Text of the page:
None of this really matters though because unless you’re driving flat-out all of the time, the diesel does feel just as motivated when driving in regular conditions. Mid-range punch is noticeably stronger in the diesel, allowing you to surge through changing traffic conditions more comfortably than in the petrol. We also experienced some hesitating and delays with the dual-clutch gearbox in the petrol, while the automatic in the diesel behaves more like a… automatic.
So, the petrol is quicker but the diesel is smoother. It’s 1-all. How about economy? According to official ADR tests, the petrol returns an average consumption of 7.7L/100km while the diesel returns 6.4L/100km. Both feature a 62-litre fuel tank, which means the petrol offers a theoretical average range of 805km compared with 969km in the diesel.
In the real world, both engines recorded decent figures during our week-long tests. The petrol unit, surprisingly, can record as low as 6.5L/100km under light duties and on the highway and such. Where the two start to split is with pressured, city driving. The diesel returns more favourable economy when driven with some push whereas the petrol will start to slurp fuel more rapidly when it’s strained. After a week, the petrol gave us an average rate of 8.8L/100km while the diesel returned 7.1L/100km. In other words, the diesel will save you money in the long run.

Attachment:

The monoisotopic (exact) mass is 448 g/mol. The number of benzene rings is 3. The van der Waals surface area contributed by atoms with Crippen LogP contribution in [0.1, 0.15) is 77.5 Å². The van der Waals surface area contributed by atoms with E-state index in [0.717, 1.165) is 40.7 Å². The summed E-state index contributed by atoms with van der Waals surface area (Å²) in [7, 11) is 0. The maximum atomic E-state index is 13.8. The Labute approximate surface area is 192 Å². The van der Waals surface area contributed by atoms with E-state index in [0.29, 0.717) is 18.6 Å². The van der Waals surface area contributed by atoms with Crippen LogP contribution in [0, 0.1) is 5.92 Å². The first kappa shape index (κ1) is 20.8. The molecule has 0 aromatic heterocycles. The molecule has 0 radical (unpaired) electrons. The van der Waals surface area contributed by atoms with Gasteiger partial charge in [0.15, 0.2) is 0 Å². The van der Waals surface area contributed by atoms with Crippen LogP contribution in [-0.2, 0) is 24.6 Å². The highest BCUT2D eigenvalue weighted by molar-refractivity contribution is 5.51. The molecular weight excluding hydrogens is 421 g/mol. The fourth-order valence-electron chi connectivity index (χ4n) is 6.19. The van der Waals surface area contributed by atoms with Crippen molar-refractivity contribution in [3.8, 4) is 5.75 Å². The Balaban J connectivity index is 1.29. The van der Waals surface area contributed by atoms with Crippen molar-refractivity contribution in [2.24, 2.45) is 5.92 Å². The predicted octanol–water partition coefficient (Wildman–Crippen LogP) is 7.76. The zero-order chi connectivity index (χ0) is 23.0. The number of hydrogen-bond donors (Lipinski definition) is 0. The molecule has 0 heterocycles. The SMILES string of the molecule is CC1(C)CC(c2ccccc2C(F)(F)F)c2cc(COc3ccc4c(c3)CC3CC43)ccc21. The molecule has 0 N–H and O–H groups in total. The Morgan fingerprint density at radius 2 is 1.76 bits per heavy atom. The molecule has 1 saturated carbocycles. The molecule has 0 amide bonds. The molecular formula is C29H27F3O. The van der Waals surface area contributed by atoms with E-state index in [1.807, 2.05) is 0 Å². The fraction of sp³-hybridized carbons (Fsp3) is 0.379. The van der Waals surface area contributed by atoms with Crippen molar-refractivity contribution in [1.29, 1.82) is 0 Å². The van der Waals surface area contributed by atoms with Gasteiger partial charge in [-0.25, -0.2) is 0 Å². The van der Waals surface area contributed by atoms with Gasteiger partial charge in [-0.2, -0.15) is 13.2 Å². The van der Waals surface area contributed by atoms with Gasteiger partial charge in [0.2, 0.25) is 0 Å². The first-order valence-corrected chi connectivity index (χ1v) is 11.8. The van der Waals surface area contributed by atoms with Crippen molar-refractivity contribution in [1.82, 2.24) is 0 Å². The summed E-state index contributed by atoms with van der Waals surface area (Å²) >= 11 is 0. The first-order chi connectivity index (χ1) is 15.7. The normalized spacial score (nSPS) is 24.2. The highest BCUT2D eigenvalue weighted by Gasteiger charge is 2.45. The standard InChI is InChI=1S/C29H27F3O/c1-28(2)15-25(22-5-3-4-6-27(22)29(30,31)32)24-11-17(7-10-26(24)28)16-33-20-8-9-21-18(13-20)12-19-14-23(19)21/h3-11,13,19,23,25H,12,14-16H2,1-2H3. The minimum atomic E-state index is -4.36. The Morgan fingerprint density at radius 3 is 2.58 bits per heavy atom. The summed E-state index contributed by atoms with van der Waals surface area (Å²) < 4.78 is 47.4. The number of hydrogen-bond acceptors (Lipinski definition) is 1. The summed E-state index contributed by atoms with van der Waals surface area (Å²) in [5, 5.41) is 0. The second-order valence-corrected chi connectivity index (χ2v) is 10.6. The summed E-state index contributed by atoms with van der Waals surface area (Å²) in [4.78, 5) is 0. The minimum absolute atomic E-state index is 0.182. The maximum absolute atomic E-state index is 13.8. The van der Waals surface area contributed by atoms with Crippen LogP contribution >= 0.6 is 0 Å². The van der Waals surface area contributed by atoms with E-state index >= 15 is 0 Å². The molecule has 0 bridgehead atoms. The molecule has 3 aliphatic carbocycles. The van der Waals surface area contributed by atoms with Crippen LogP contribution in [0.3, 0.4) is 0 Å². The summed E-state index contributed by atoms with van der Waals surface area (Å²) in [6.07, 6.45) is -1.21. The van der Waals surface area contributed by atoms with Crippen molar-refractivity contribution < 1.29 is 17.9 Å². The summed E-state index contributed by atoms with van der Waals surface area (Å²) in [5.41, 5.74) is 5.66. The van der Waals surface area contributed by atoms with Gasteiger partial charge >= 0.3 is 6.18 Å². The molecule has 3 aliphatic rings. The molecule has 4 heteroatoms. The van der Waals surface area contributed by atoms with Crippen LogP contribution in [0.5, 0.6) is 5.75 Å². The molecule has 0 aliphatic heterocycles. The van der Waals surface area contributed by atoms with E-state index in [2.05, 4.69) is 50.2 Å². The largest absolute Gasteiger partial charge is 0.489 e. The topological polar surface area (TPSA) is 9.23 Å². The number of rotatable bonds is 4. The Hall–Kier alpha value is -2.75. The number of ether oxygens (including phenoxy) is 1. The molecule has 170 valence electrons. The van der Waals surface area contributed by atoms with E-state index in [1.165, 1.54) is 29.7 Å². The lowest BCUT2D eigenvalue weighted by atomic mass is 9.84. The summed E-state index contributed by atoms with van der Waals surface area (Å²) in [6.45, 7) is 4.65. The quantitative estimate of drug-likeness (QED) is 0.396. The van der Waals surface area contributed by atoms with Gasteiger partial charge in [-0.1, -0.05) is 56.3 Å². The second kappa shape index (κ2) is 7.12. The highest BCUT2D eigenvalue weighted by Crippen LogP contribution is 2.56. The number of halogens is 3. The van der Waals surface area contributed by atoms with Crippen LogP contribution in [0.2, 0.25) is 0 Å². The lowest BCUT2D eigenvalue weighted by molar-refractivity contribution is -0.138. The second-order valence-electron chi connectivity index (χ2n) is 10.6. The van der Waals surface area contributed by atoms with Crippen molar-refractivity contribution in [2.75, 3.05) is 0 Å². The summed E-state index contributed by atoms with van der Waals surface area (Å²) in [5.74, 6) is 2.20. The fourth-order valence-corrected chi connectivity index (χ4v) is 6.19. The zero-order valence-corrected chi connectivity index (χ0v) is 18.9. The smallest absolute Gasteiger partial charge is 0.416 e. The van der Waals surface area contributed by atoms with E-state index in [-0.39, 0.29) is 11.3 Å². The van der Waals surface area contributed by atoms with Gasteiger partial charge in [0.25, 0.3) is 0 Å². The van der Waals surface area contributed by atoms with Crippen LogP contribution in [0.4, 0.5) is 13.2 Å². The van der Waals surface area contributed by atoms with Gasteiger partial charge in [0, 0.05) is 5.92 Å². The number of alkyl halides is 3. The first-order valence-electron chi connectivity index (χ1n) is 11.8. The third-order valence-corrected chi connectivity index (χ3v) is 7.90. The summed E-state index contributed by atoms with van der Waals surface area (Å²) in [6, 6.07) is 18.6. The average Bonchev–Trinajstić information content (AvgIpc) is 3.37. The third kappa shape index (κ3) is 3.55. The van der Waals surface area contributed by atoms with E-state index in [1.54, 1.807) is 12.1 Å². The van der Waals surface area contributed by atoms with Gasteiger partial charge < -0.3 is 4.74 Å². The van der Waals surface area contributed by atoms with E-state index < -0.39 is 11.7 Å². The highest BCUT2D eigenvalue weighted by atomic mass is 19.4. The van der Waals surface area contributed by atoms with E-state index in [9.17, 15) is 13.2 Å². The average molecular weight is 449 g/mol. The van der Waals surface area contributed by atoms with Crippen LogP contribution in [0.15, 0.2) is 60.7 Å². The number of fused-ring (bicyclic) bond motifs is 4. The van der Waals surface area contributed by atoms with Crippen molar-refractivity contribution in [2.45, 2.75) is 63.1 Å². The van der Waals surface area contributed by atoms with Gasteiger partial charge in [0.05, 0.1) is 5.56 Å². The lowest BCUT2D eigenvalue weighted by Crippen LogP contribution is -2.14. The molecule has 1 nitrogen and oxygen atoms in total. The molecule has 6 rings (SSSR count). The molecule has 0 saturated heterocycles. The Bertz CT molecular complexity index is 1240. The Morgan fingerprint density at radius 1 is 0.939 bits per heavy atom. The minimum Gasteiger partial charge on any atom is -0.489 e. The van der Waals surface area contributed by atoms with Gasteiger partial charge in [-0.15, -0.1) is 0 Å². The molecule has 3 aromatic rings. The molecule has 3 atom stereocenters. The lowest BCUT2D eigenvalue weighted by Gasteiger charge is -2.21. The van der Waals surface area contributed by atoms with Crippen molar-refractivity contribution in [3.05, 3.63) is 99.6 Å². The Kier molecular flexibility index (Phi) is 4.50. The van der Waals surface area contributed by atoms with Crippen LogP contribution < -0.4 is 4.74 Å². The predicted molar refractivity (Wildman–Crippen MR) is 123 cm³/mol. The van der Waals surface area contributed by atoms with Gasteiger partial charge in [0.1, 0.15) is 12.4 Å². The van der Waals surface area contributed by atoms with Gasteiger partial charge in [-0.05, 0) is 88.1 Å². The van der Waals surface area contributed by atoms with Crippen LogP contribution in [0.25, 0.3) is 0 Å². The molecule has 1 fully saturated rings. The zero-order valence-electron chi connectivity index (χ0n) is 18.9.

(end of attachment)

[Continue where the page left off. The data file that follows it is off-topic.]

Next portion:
This leaves the score at 2-1 to the diesel. The last comparison is noise, vibration and engine smoothness. Due to the way diesel engines work, with combustion only occurring under sheer pressure, unlike a petrol engine that uses spark plugs to ignite fuel, diesel engines inherently ping and clatter. New-age units have come a long way with sound insulation and refinement though, with some of the premium diesel units emitting just as much noise as the petrol counterparts.